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    JAPANESE PERSIMMON

    Other Names:

    Caqui, Chinese Persimmon, Chinese Plum, Coing de Chine, Diospyros chinensis, Diospyros kaki, Diospyroskaki, Dried Persimmon, Figuier Caque, Fuyu, Hachiya, Hachiya Persimmon, Hanagosho, Jiro, Kaki, Kaki du Japon, Kaki Persimmon, Korean Persimmon,...
    See All Names

    JAPANESE PERSIMMON Overview
    JAPANESE PERSIMMON Uses
    JAPANESE PERSIMMON Side Effects
    JAPANESE PERSIMMON Interactions
    JAPANESE PERSIMMON Dosing
    JAPANESE PERSIMMON Overview Information

    Japanese persimmon is a plant. People eat the fruit, or use the fruit and leaf for medicine.

    Japanese persimmon is used for high blood pressure, fluid retention, constipation, hiccough, and stroke. It is also used for improving blood flow and reducing body temperature.

    How does it work?

    Japanese persimmon contains chemicals that might lower blood pressure and body temperature, as well as have other effects on the body.

    JAPANESE PERSIMMON Uses & Effectiveness What is this?

    Insufficient Evidence for:

    More evidence is needed to rate the effectiveness of Japanese persimmon for these uses.


    JAPANESE PERSIMMON Side Effects & Safety

    There isn't enough information available to know if Japanese persimmon is safe for medicinal use. The fruit, eaten as food, can cause allergic reactions.

    Special Precautions & Warnings:

    Pregnancy and breast-feeding: Not enough is known about the use of Japanese persimmon during pregnancy and breast-feeding. Stay on the safe side and avoid use.

    Low blood pressure: Japanese persimmon might lower blood pressure. There is some concern that it might make low blood pressure worse or interfere with treatment intended to raise low blood pressure.

    Surgery: Japanese persimmon might lower blood pressure. Some surgeons worry that Japanese persimmon might interfere with blood pressure control during and after surgery. Stop using Japanese persimmon at least 2 weeks before a scheduled surgery.

    JAPANESE PERSIMMON Interactions What is this?

    Moderate Interaction Be cautious with this combination

    • Medications for high blood pressure (Antihypertensive drugs) interacts with JAPANESE PERSIMMON

      Japanese persimmon seems to decrease blood pressure. Taking Japanese persimmon along with medications for high blood pressure might cause your blood pressure to go too low.
      Some medications for high blood pressure include captopril (Capoten), enalapril (Vasotec), losartan (Cozaar), valsartan (Diovan), diltiazem (Cardizem), amlodipine (Norvasc), hydrochlorothiazide (HydroDiuril), furosemide (Lasix), and many others.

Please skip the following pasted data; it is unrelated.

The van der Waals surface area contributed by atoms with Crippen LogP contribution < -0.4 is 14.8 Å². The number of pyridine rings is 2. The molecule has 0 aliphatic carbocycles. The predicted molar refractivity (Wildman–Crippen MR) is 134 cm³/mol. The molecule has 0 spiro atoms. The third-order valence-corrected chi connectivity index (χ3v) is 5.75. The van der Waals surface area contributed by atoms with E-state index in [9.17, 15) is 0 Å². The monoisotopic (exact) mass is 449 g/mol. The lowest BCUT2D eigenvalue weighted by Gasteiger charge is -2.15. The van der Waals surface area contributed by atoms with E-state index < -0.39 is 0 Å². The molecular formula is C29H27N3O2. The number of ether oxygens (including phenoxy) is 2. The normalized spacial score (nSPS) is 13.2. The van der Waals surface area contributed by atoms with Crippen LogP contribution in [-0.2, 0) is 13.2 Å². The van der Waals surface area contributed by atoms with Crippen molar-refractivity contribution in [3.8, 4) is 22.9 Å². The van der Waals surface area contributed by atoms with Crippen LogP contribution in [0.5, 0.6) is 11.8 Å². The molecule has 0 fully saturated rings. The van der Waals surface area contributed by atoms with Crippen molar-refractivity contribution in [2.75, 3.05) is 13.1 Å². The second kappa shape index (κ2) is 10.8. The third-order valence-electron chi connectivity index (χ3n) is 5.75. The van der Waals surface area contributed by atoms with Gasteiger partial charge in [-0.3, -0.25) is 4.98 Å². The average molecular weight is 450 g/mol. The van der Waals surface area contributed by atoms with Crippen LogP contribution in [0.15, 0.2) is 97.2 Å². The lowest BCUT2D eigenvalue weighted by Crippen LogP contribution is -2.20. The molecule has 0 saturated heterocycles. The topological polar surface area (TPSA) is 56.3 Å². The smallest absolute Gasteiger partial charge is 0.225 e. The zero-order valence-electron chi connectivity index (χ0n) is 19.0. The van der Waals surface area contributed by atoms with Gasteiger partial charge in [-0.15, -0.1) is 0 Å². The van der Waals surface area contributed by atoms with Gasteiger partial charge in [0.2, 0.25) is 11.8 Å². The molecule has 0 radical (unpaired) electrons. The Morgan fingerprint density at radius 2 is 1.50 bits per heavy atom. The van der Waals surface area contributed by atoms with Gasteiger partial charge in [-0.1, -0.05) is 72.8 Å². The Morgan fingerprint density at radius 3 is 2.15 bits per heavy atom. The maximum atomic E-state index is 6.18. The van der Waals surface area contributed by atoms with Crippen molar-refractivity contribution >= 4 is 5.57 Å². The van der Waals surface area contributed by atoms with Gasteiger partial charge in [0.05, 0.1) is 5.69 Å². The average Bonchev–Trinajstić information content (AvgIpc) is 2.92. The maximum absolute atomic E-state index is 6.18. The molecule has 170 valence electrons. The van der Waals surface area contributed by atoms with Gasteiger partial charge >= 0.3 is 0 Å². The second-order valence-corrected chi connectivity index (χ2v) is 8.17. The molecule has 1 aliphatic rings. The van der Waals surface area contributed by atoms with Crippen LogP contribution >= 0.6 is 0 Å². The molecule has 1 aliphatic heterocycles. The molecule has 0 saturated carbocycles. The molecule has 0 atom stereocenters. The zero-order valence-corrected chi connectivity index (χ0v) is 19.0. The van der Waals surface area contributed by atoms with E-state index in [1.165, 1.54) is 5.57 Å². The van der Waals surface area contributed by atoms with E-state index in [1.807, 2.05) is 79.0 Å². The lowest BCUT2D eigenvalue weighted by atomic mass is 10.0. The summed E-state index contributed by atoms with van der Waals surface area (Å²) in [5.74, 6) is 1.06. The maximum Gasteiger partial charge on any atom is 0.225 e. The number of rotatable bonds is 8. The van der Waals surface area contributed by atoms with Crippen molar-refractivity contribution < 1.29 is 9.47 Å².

JAPANESE PERSIMMON Dosing

    The appropriate dose of Japanese persimmon depends on several factors such as the user's age, health, and several other conditions. At this time there is not enough scientific information to determine an appropriate range of doses for Japanese persimmon. Keep in mind that natural products are not always necessarily safe and dosages can be important. Be sure to follow relevant directions on product labels and consult your pharmacist or physician or other healthcare professional before using.

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    Conditions of Use and Important Information: This information is meant to supplement, not replace advice from your doctor or healthcare provider and is not meant to cover all possible uses, precautions, interactions or adverse effects. This information may not fit your specific health circumstances. Never delay or disregard seeking professional medical advice from your doctor or other qualified health care provider because of something you have read on WebMD. You should always speak with your doctor or health care professional before you start, stop, or change any prescribed part of your health care plan or treatment and to determine what course of therapy is right for you.

    This copyrighted material is provided by Natural Medicines Comprehensive Database Consumer Version. Information from this source is evidence-based and objective, and without commercial influence. For professional medical information on natural medicines, see Natural Medicines Comprehensive Database Professional Version. © Therapeutic Research Faculty 2009.

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